# How to determine voltage across LEDs in a circuit?

I simulated a basic circuit in Orcad but I don't know how it found voltages(6.08 V and 3.04 V) on the nodes? How do I calculate those voltages mathematically? I am attaching three image files of schematics and values.

NOTE: Current value in circuit is 23.92mA according to OrCAD calculations.

This is schematic diagram with values

These are LED values

These is the voltage across both LEDs

• Are you interested in how Spice itself does the calculation? Or interested in how it can be approached directly in mathematics? (Spice uses a numerical approach using successive linearizations and matrices. A mathematician would take the quantitative models and solve for a closed equation.) I can answer either, but you need to specify what you want. – jonk Jan 10 '18 at 2:04
• @jonk I am interested in the mathematical approach that we have to do by ourselves to get the values that have been shown by OrCAD in the circuit diagram. Thank You. – Rajan Jan 10 '18 at 2:29
• Your question provides only the simplest possible model for the LED: $V_D=2.96\:\text{V}+2\:\Omega\cdot I_D$ or else $V_D=3\:\text{V}+2\:\Omega\cdot I_D$ depending on how I interpret what you provided. Trivial algebra, either way, but of very limited use. A more general solution would use the Shockley equation of the diode, but it also requires model parameters that cannot be derived from the information you provide. And I don't know which was used by your simulator. Can you add anything here before I try and answer? – jonk Jan 10 '18 at 2:40
• yes. I got the answer but I still not get how the equation formed? I wanted to know about the basic one that you formed! thanks. – Rajan Jan 10 '18 at 3:31

The simplest equation model of an LED is of the following form:

$$V_D=V_{FWD}+R_{ON}\cdot I_D$$

Where $V_{FWD}$ and $R_{ON}$ are what is called "model parameters" that define the specific behavior of a specific diode. You need to provide those in order to get quantitative answers.

The above model is based upon the following idea. Suppose you take three measurements with the LED, getting both the voltage across the LED as well as the current through the LED, and place them onto a chart:

If you then use a ruler and draw a line through the points, you may find that it intersects the y-axis at some value. In the above case, it intersects right at $V_{FWD}=2.96\:\text{V}$. This is the meaning of $V_{FWD}$ in the above model. It's a projected value based upon an extrapolation from a few actual points made elsewhere on the chart. Similarly, the slope of the line, in this case with $R_{ON}=2\:\Omega$, provides the other model parameter. (You can compute these from a collection of raw data points by using a "least squares fitting" algorithm for lines, if needed.)

A circuit with a power supply of $V=30\:\text{V}$, a resistor of $R=1\:\text{k}\Omega$, and two added LEDs (all of these in series), yields the following result (the $2$ comes from the fact that there are two LEDs in series):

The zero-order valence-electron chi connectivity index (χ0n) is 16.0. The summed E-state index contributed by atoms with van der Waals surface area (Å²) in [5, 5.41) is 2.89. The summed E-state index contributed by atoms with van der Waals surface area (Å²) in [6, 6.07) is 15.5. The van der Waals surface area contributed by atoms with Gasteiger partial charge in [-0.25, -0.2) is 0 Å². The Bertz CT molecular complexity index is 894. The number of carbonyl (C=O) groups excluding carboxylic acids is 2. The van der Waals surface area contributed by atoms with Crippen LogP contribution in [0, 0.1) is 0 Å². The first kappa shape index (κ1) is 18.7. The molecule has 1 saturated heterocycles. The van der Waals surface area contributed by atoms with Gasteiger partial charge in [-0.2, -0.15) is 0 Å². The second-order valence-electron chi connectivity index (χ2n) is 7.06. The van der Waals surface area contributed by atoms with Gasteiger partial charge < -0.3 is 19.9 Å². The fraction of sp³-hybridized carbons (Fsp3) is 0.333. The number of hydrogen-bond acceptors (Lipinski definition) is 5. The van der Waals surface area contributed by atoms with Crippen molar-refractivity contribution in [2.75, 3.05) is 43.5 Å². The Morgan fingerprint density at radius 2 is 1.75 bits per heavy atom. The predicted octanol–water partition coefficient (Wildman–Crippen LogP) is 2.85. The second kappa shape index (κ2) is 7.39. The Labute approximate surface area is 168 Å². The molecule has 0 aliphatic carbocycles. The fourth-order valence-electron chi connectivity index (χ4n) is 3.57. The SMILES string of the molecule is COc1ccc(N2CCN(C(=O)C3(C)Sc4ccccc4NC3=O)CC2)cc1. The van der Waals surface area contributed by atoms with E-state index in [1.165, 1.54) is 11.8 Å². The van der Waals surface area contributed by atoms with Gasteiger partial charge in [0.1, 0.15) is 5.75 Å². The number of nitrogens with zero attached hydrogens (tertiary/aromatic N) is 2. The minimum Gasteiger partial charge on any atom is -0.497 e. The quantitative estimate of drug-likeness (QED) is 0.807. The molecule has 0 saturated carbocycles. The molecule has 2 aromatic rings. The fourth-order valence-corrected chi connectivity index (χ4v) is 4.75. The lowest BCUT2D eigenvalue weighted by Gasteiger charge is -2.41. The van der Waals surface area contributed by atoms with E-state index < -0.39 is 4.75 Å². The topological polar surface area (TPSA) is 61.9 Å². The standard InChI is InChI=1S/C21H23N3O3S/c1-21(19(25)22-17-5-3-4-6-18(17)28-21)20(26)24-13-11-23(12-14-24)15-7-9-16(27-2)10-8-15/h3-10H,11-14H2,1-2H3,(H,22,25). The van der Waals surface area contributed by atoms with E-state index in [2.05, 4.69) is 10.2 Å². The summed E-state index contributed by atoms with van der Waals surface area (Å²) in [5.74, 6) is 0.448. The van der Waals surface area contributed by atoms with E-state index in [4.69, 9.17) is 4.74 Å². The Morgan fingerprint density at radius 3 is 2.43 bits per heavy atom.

$$30\:\text{V} - I_D\cdot R - 2\cdot \left(V_{FWD}+R_{ON}\cdot I_D\right) = 0\:\text{V}$$

That equation is easily solved for $I_D$:

$$I_D=\frac{30\:\text{V} - 2\cdot V_{FWD}}{R+2\cdot R_{ON}}$$

(You should be able to solve and find the above equation.)

Using your table of LED information, I may get either of these two models and their predictions:

1. $V_{FWD}=2.96\:\textrm{V}$ and $R_{ON}=2\:\Omega$, $\therefore I_D=\frac{30\:\text{V} - 2\cdot 2.96\:\textrm{V}}{1\:\text{k}\Omega+2\cdot 2\:\Omega}\approx 23.98\:\text{mA}$
2. $V_{FWD}=3.00\:\textrm{V}$ and $R_{ON}=2\:\Omega$, $\therefore I_D=\frac{30\:\text{V} - 2\cdot 3.00\:\textrm{V}}{1\:\text{k}\Omega+2\cdot 2\:\Omega}\approx 23.90\:\text{mA}$

Neither of those are an exact match with the value you provided. But they are very close. The fact that they are not exact suggests that either I didn't interpret the table you provided correctly, or else a different type of LED model was applied in simulation.

The problem with the above model is that it assumes that the LED behaves linearly, but LEDs don't actually behave that way. And the above model works over only a very small range of actual currents nearby the "standard value." If you stray very far, then the entire model breaks down and the LED no longer matches the expectations.

An improved model of the LED looks like this:

$$V_D=n\cdot V_T\cdot\operatorname{ln}\left(\frac{I_D}{I_{SAT}}+1\right)$$

This is one of the two equivalent ways of writing the widely known Shockley equation, which provides a much better model of the LED over a much wider range of diode currents. (It still fails to take into account things like lead frame, wire bond, and wire resistances. Adding them is easy, though it complicates the solution a little.)

Here, $V_T$ is the thermal temperature and is computed as $V_T=\frac{k\cdot T}{q}$, where $k$ is the Boltzmann constant, $q$ is the charge of an electron, and $T$ is the absolute temperature. At room temperatures, $V_T\approx 26\:\text{mV}$. This is a physics parameter and isn't strictly speaking a model parameter.

$I_{SAT}$ is the saturation current. This is an extrapolated value for the LED (again) where an estimate is made about an axis intercept (as it cannot be directly measured.) This is an LED model parameter.

$n$ is the emission coefficient and is greater than or equal to 1. With LEDs, it will often by closer to 5 or 8 or even more. This is also an LED model parameter.

With this new model, the new equation to solve is:

$$V_{CC} - I_D\cdot R - 2\cdot \left[n\cdot V_T\cdot\operatorname{ln}\left(\frac{I_D}{I_{SAT}}+1\right)\right] = 0\:\text{V}$$

The solution for finding the LED current is:

$$I_D = \frac{2\cdot n\cdot V_T}{R}\cdot\operatorname{LambertW}\left[\frac{I_S\cdot R}{2\cdot n\cdot V_T}\cdot e^{\cfrac{V_{CC}+I_{SAT}\cdot R}{2\cdot n\cdot V_T}}\right]-I_{SAT}$$

(I have provided a methodology towards solving these kinds of equations. Please feel free to examine similar [not the same, though] steps that can be applied to reach the above solution on your own. See: Differential and Multistage Amplifiers(BJT).)

Suppose (and this is just pure supposition since we don't have actual model parameters) that the model parameters are $I_{SAT}=6\:\text{fA}$ and $n=4$. Then at room temperatures we'd find:

$$I_D\approx 23.96\:\text{mA}$$

This isn't necessarily supposed to be close to the values your simulator gave. However, I picked out model parameter values that were designed to get somewhere in the vicinity. That said, remember that Spice uses numerical methods, not closed mathematical solutions. And also remember that I simply don't have any good idea about what model parameter values I should have used.